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There were some big winners on Wall Street today, with markets trading more than 1% higher for much of the day. Investors were excited to see fresh data showing a resurgent manufacturing sector in both the U.S. and Japan, though they seemed to get less enthusiastic as the day went on. The S&P 500 Index (SNPINDEX: ^GSPC ) added 8 points, or 0.5%, to end at 1,614 on the first day of trading in the third quarter. But the benchmark index's three biggest losers all seemed to ignore the bullishness and stubbornly diminish their own market value.
To be fair, Coviden (UNKNOWN: COV.DL ) , which ended as the S&P's biggest laggard after slumping 8.6%, didn't do anything egregious to merit the brutal sell-off. As a matter of fact, the vast majority of the decline came after Friday's closing bell and before Monday's market open. The reason for the sudden dip had more to do with the fact that today was the stock's first full day of trading since spinning off its pharmaceutical division.
FirstEnergy (NYSE: FE ) also suffered a steep fall today, as shares dropped 2.8%. But FirstEnergy wasn't going through post-spinoff pains like Coviden; the electric utilities company was merely out of favor today. It's easy to understand why once you so much as glance at the company's financials: FirstEnergy's earnings have been on a steady downward trend in recent years, plummeting from $1.3 billion in 2008 to less than $800 million in 2012.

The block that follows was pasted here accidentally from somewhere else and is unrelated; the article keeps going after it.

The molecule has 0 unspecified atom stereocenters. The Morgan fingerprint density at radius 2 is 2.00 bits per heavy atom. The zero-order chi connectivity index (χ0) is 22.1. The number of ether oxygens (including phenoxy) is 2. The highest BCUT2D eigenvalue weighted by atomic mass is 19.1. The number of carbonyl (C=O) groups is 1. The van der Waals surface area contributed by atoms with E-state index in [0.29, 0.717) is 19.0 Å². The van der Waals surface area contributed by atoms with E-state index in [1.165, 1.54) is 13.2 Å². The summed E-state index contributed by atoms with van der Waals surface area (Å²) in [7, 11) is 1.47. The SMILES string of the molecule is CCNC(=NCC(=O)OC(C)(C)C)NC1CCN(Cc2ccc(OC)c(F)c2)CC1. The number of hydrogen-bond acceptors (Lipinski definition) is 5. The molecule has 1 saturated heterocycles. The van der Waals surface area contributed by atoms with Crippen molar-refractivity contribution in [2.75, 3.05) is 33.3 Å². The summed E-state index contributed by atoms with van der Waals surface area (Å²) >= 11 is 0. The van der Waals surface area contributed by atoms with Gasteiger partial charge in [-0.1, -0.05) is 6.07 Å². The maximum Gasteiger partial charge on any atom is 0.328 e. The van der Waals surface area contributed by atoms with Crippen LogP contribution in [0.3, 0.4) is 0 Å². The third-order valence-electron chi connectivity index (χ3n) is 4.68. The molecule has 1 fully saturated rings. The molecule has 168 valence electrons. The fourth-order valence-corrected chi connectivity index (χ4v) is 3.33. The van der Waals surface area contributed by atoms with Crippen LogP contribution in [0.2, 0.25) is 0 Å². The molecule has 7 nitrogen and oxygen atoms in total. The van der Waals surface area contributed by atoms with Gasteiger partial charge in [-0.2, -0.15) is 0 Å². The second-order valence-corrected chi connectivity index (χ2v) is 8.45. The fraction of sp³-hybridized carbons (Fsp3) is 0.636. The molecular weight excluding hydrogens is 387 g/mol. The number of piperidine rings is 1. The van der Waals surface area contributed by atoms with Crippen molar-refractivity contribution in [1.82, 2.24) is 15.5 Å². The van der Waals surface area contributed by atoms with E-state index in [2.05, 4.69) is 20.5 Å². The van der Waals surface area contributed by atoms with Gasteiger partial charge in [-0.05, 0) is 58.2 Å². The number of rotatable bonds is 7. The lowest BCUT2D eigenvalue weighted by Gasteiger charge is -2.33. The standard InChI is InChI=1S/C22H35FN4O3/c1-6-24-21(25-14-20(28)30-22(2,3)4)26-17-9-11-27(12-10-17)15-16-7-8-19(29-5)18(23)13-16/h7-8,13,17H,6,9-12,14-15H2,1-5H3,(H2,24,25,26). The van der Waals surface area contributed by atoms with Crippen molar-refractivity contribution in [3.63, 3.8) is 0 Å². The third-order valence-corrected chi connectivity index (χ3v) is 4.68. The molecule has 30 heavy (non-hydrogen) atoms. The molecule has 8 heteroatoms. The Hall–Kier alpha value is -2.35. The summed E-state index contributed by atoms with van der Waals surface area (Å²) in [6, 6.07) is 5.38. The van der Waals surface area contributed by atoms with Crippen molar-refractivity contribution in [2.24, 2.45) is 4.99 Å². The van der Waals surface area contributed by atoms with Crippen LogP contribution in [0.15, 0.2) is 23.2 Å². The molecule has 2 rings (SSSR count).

Lastly, another utilities company, Public Service Enterprise Group (NYSE: PEG ) , shed 2.5% Monday. It shouldn't be too surprising to see two utilities among the day's biggest underperformers, given that the sector as a whole was one of only two in the market to end in the red. At least, the company hasn't been following in FirstEnergy's fiscal footsteps. Public Service Enterprise Group has grown earnings from less than $1 billion in 2008 to $1.3 billion in 2012.